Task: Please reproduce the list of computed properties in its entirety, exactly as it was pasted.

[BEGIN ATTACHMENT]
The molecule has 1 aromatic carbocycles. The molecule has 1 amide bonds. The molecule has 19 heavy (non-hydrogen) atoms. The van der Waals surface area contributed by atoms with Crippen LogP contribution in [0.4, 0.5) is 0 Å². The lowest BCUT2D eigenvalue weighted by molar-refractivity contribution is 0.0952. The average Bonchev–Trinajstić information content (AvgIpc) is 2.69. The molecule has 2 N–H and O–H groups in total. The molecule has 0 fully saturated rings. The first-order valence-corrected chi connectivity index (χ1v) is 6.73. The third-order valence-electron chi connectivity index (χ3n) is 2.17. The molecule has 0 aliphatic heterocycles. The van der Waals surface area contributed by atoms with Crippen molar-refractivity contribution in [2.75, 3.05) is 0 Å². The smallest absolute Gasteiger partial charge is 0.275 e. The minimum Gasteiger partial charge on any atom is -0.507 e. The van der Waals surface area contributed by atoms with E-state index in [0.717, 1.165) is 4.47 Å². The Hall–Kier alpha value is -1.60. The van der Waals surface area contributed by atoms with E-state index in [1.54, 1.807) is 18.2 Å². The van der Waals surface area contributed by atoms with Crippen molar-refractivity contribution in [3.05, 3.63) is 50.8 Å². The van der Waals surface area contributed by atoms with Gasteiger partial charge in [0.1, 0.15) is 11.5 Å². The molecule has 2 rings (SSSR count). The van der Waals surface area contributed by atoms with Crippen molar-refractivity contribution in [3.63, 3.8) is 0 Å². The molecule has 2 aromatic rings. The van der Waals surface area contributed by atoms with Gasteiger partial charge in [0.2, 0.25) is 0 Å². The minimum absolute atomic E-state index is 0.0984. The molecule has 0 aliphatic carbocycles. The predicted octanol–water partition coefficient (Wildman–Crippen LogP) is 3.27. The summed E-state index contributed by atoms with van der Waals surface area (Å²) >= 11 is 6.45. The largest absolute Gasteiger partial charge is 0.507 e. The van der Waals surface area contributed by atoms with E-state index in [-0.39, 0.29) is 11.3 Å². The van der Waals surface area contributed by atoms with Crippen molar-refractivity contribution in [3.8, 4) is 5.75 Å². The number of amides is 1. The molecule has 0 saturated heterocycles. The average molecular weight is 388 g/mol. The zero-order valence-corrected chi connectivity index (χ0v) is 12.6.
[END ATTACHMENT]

The molecule has 1 aromatic carbocycles. The molecule has 1 amide bonds. The molecule has 19 heavy (non-hydrogen) atoms. The van der Waals surface area contributed by atoms with Crippen LogP contribution in [0.4, 0.5) is 0 Å². The lowest BCUT2D eigenvalue weighted by molar-refractivity contribution is 0.0952. The average Bonchev–Trinajstić information content (AvgIpc) is 2.69. The molecule has 2 N–H and O–H groups in total. The molecule has 0 fully saturated rings. The first-order valence-corrected chi connectivity index (χ1v) is 6.73. The third-order valence-electron chi connectivity index (χ3n) is 2.17. The molecule has 0 aliphatic heterocycles. The van der Waals surface area contributed by atoms with Crippen molar-refractivity contribution in [2.75, 3.05) is 0 Å². The smallest absolute Gasteiger partial charge is 0.275 e. The minimum Gasteiger partial charge on any atom is -0.507 e. The van der Waals surface area contributed by atoms with E-state index in [0.717, 1.165) is 4.47 Å². The Hall–Kier alpha value is -1.60. The van der Waals surface area contributed by atoms with E-state index in [1.54, 1.807) is 18.2 Å². The van der Waals surface area contributed by atoms with Crippen molar-refractivity contribution in [3.05, 3.63) is 50.8 Å². The van der Waals surface area contributed by atoms with Gasteiger partial charge in [0.1, 0.15) is 11.5 Å². The molecule has 2 rings (SSSR count). The van der Waals surface area contributed by atoms with Crippen molar-refractivity contribution in [3.63, 3.8) is 0 Å². The molecule has 2 aromatic rings. The van der Waals surface area contributed by atoms with Gasteiger partial charge in [0.2, 0.25) is 0 Å². The minimum absolute atomic E-state index is 0.0984. The molecule has 0 aliphatic carbocycles. The predicted octanol–water partition coefficient (Wildman–Crippen LogP) is 3.27. The summed E-state index contributed by atoms with van der Waals surface area (Å²) >= 11 is 6.45. The largest absolute Gasteiger partial charge is 0.507 e. The van der Waals surface area contributed by atoms with E-state index in [-0.39, 0.29) is 11.3 Å². The van der Waals surface area contributed by atoms with Crippen molar-refractivity contribution in [3.8, 4) is 5.75 Å². The number of amides is 1. The molecule has 0 saturated heterocycles. The average molecular weight is 388 g/mol. The zero-order valence-corrected chi connectivity index (χ0v) is 12.6.